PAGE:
Are hospitals better run by former doctors or by specialist managers? This column looks at the top-ranking hospitals in the US and finds that hospital-quality scores are about 25% higher in physician-run hospitals than in the average hospital.

James Banks, Zoë Oldfield, James P Smith, 21 July 2011

How much of our health in adulthood and old age is determined by our childhood? Using decades of data from the US and England, this column shows that the US excess in disease is common throughout the age distribution of the population. Moreover, poor childhood health tends to worsen adult health more in the US.

Joan Costa-i-Font, Nebibe Varol, Alistair McGuire, 08 July 2011

Pharmaceutical price regulations make drugs more accessible to consumers – if the products are brought to market. This column explores how price regulation affects the diffusion of pharmaceutical treatments. It finds that more regulated, lower-price markets experience the longest delays in launching new medications.

Anupam Jena, Jonathan Skinner, Amitabh Chandra, 19 June 2011

How much healthcare to provide and how to pay for it are two questions at the heart of the public sector. This column argues that by using comparative effectiveness research, policymakers can better understand those healthcare initiatives that work and those that do not. In doing so, the research can give rise to the often-cited but rarely-seen efficiency gains.

Friedrich Breyer, Stefan Felder, Joan Costa-i-Font, 14 May 2011

Over the last half century, life expectancy in the industrialised world has risen dramatically – and so has the healthcare bill. Is population ageing the main reason? This column argues that while ageing does affect health spending, it is far less important than many think. It adds that obsession with an ageing population is a dangerous red herring that prevents dealing with the real culprits of rising costs.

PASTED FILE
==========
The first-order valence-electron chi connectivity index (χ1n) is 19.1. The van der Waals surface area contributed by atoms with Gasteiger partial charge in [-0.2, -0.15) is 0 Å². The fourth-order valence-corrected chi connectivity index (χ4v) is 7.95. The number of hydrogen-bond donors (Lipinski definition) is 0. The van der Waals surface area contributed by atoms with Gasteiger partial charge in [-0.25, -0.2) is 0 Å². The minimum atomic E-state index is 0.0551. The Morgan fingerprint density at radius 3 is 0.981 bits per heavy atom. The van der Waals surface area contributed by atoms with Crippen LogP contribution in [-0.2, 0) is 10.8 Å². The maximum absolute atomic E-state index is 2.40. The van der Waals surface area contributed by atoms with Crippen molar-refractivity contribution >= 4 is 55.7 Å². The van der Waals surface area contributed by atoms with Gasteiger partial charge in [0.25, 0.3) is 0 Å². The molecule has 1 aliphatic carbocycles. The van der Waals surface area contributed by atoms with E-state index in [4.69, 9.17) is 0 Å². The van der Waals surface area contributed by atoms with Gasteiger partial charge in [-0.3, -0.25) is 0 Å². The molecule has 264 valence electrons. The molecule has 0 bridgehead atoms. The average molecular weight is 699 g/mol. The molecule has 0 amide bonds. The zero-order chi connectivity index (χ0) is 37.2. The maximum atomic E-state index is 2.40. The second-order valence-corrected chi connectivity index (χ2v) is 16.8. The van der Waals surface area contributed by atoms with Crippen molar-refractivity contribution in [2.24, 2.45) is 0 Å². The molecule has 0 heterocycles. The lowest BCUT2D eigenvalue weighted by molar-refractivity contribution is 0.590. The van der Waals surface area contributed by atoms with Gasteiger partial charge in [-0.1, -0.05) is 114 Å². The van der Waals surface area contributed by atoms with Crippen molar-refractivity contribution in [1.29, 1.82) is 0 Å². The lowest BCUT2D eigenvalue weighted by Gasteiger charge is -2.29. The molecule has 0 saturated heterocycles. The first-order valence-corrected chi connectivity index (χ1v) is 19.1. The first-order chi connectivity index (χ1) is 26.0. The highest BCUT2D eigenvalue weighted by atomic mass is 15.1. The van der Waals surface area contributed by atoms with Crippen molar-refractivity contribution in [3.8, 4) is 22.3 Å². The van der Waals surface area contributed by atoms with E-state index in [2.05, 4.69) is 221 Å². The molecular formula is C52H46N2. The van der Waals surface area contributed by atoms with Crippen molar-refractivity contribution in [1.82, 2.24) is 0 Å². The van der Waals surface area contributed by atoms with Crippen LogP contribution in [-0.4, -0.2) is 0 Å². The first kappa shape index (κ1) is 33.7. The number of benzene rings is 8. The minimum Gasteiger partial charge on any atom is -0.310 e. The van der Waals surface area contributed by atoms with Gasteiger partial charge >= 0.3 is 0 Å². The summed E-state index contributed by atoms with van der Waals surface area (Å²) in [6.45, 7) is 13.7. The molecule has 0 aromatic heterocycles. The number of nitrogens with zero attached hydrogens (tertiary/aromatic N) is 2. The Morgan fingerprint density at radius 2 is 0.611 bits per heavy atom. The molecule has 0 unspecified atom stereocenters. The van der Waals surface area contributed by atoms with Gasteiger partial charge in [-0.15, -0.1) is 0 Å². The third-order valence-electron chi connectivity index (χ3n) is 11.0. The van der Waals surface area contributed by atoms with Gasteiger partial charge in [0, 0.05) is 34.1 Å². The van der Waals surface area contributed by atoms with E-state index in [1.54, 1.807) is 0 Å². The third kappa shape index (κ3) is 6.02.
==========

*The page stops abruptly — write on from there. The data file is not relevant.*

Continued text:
Carol Propper, 11 February 2011

Britain’s coalition government is proposing significant healthcare reforms, which include promoting greater competition between providers and changing the way that care is commissioned. Carol Propper of the Centre for Market and Public Organisation talks to Romesh Vaitilingam about the evidence for some of the claims and counterclaims about the likely impact of the reforms. The interview was recorded at the University of Bristol in February 2011. [Also read the transcript]

Marty Gaynor, Carol Propper, 23 August 2010

Governments faced with rising costs and growing demand are constantly searching for methods of delivering higher productivity in healthcare. This column suggests that the introduction of competition among UK hospitals – yet with a fixed price – has lowered death rates without a commensurate increase in costs.

Eric Sun, Anupam Jena, Tomas Philipson , Darius Lakdawalla, Carolina Reyes, Dana Goldman, 11 January 2010

US healthcare costs are under scrutiny. Americans have spent billions of dollars on cancer research in recent decades. Has it paid off? This column says that investments in cancer research and development have been quite worthwhile – producing a value to society far in excess of costs.